Address by President Nelson Mandela at the renaming of the Ahmed Timol School, Azaadville

29 March 1999

Master of ceremonies;
Ladies and gentlemen;

I am very glad to be able to spend even this short while with you. It is always a special pleasure to be with teachers, parents and my favourite kind of people, the youth.

Few things in life are as painful as losing one's child. Anyone who doubted that, had only to listen to the testimony of Ahmed Timol's mother as she told her story to the Truth and Reconciliation Commission. The memory of the suffering, frail woman, like thousands of other mothers who appeared before the Truth Commission, still brings us as much pain as the inhumanity of her son's death.

Like most of you, I did not know Timol personally. But all of us, I'm sure, wonder who he would be if he were alive today.

Would he have been a father and a teacher himself and perhaps have taught at this very school?

What we can say with certainty, is that Timol was a brave young man who believed in freedom and justice, and who fought for non-racialism and democracy.

Timol would have been proud to be citizen of a democratic South Africa, where all our cultures and religions are guaranteed by the constitution. He would have rejoiced in the fact that we are on the eve of our second democratic elections. He would surely have been amongst the first to register and to mobilise others to do so, so that they can make their voice heard in the elections on 2 June.

Living in Azaadville he would have been proud of a community that is a thread in the rich tapestry of South Africa's diversity; of this school with its large enrolment of students from underprivileged areas; and of a community that played a role in relief for the residents of Swanieville in times of distress.

He would have encouraged the community to be active in the building of the new South Africa, and not to sit back and wait for government to do everything. Democracy brings us the opportunity to have a say over our lives, and we should do everything possible in partnership with government to tackle the problems of crime, poverty and injustice that still prevail. Timol would have encouraged those with skills to share them with the less privileged.

Timol the teacher would have approved of our new education system which provides education for all children equally. But he would have also wanted those who have opportunities his generation never had, to study hard in order to become productive members of society.

There are also things that he would have fought against, such as corruption, theft and unaccountable leaders.

Many youngsters today know little or nothing of the proud legacy left by our heroes. He would have wanted the youth, all of you, to be firm in your knowledge of where you come from.

Few of today's young people have experienced first-hand the cruelty of apartheid repression. We hope that renaming this school after Ahmed Timol will help you understand the courage of those who opened the way for all of us who are free today.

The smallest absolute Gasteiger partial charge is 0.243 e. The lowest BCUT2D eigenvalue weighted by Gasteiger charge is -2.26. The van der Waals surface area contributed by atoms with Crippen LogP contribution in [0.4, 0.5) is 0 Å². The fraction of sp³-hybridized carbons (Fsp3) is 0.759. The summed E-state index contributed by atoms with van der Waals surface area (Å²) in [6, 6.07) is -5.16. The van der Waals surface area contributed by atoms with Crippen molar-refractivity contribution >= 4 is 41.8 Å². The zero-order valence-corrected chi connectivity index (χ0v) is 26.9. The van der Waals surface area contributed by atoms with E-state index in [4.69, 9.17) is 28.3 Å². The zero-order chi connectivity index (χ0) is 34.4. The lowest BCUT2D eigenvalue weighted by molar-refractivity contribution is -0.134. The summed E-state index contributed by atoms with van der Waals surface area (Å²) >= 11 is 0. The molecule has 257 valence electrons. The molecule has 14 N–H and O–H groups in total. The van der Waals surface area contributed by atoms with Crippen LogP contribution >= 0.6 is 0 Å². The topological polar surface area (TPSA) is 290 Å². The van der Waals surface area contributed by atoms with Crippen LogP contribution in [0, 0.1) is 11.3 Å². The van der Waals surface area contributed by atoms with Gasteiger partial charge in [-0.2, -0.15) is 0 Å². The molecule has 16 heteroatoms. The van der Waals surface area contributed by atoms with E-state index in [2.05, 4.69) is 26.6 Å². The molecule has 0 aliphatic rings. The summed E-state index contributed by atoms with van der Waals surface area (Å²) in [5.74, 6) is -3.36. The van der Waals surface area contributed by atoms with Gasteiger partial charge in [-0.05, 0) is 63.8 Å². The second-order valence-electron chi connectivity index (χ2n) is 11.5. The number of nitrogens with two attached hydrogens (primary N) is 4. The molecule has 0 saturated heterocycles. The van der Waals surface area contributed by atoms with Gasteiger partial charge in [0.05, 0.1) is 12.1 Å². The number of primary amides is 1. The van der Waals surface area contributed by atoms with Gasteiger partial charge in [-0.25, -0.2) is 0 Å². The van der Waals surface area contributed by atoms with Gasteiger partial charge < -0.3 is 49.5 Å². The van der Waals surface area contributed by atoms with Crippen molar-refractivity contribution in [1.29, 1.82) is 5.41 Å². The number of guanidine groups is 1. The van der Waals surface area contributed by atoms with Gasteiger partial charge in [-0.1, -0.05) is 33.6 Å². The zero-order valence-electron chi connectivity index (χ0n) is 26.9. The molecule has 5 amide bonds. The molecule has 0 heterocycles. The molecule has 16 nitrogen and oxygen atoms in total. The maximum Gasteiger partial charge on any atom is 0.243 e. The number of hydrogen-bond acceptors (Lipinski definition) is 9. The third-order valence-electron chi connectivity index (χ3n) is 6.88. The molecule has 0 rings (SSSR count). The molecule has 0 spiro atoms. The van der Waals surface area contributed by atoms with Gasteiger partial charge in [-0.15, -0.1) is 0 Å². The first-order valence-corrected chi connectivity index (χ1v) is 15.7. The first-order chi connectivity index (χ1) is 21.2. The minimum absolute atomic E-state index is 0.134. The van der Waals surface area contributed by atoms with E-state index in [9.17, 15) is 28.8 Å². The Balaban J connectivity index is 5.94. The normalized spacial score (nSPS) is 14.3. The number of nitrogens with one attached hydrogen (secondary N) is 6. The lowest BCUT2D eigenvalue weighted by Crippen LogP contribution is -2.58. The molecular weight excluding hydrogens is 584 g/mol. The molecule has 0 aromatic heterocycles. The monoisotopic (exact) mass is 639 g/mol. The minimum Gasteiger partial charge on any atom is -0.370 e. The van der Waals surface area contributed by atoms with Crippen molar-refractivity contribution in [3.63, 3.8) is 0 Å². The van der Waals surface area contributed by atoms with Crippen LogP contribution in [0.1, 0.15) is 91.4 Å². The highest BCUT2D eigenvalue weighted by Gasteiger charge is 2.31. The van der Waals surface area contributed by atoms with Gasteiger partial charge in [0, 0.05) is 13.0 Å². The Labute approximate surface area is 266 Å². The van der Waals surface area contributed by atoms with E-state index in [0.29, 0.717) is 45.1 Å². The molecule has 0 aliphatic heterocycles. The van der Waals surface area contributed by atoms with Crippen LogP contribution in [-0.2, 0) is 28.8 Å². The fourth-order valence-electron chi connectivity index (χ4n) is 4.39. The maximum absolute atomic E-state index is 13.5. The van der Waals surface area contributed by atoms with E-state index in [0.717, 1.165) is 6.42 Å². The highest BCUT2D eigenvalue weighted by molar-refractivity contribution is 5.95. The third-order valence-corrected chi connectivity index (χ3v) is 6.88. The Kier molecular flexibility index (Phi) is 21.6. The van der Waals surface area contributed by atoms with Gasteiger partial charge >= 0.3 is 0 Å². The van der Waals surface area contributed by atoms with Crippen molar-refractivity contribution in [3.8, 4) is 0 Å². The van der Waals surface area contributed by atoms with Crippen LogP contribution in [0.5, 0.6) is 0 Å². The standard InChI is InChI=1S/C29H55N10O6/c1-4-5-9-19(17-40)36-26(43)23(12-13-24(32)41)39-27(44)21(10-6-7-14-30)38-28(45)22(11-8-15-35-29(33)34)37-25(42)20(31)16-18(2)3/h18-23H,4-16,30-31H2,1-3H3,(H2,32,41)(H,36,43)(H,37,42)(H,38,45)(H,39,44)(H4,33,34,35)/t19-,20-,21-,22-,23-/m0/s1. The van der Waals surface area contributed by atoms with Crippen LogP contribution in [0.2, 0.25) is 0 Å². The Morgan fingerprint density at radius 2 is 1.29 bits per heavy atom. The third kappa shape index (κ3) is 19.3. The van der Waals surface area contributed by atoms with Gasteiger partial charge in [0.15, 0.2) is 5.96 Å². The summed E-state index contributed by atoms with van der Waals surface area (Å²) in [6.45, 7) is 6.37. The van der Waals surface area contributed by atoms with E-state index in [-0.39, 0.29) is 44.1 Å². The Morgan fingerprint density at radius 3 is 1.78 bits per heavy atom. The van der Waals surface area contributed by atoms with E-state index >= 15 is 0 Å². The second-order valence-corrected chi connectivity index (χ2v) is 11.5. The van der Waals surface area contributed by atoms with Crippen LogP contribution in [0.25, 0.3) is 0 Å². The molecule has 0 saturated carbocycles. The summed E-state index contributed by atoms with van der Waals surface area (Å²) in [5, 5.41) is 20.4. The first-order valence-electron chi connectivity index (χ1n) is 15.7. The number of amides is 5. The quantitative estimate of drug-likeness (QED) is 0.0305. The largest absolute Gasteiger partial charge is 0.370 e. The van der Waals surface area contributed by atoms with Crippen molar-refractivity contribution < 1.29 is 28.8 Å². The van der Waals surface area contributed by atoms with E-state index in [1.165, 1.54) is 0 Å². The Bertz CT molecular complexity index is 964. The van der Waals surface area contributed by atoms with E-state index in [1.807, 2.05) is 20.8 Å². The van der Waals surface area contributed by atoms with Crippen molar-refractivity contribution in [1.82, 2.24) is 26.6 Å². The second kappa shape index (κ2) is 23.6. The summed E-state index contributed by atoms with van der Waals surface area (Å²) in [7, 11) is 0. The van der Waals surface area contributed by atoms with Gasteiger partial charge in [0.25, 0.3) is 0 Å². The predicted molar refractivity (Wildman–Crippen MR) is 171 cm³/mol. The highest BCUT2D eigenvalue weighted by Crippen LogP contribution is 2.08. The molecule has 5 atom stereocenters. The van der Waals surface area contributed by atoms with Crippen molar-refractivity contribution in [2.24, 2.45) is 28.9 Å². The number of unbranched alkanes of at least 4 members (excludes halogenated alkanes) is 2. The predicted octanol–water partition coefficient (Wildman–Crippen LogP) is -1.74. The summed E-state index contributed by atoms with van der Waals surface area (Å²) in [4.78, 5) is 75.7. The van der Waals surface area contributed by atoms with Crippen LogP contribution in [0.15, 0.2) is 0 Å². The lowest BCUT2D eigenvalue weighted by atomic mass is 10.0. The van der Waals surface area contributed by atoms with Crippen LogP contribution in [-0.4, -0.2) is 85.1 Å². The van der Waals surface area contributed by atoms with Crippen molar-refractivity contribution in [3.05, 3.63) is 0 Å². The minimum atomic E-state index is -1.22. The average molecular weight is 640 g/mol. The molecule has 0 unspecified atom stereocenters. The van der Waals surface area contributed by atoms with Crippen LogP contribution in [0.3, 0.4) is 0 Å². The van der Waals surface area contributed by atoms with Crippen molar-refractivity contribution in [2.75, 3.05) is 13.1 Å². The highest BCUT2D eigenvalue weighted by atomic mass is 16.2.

We hope too that what you learn today about Timol will lead you to find out about others like him, like Looksmart Ngudle, Imam Haroun, Neil Aggett and many more who died because they dared to challenge the inhumanity of apartheid.

They sacrificed careers and livelihoods, and sometimes even life, so that we all could one day live with dignity. They would want you to learn about the strong alliances, since the time of Ghandi and Dr. Xuma, between the different sectors of the oppressed - African, Indian, and Coloured - and the support of democrats from the White community.

They would want you to know that our democracy is a product of all the people of South Africa who reached out to one another across the divisions of centuries.

That tradition is alive today in the rebuilding of our country, as men, women and youth from every community and political party are increasingly joining hands to work for the objective of a better life for all that Timol fought for.

Ladies and gentlemen; We thank all those who persevered in this project: friends, family, the school governing body, teachers and the community. Ahmed Timol's mother asked that a school be named after her son. Had she lived to see the bright young faces I see now, she would perhaps have felt that her son did not die in vain. I am sure that all the children at this school, knowing that, will strive to live up to the memory of Ahmed Timol.

The best way that we can honour his memory is by ensuring that our democracy remains strong and that it does bring a better life for all. As a nation, we are already bringing down the walls that keep us from this goal. Each of us must do whatever we can to bring delivery of services to those who were denied to them before. Each of us should make our contribution to creating jobs and to reconciling our nation.

It is a great privilege to have the task of unveiling the plaque that bears the new name of this school. Let us remember Ahmed Timol in our striving together to make a reality of the hopes he shared with us.

Issued by Office of the President

Source: South African Government Information Website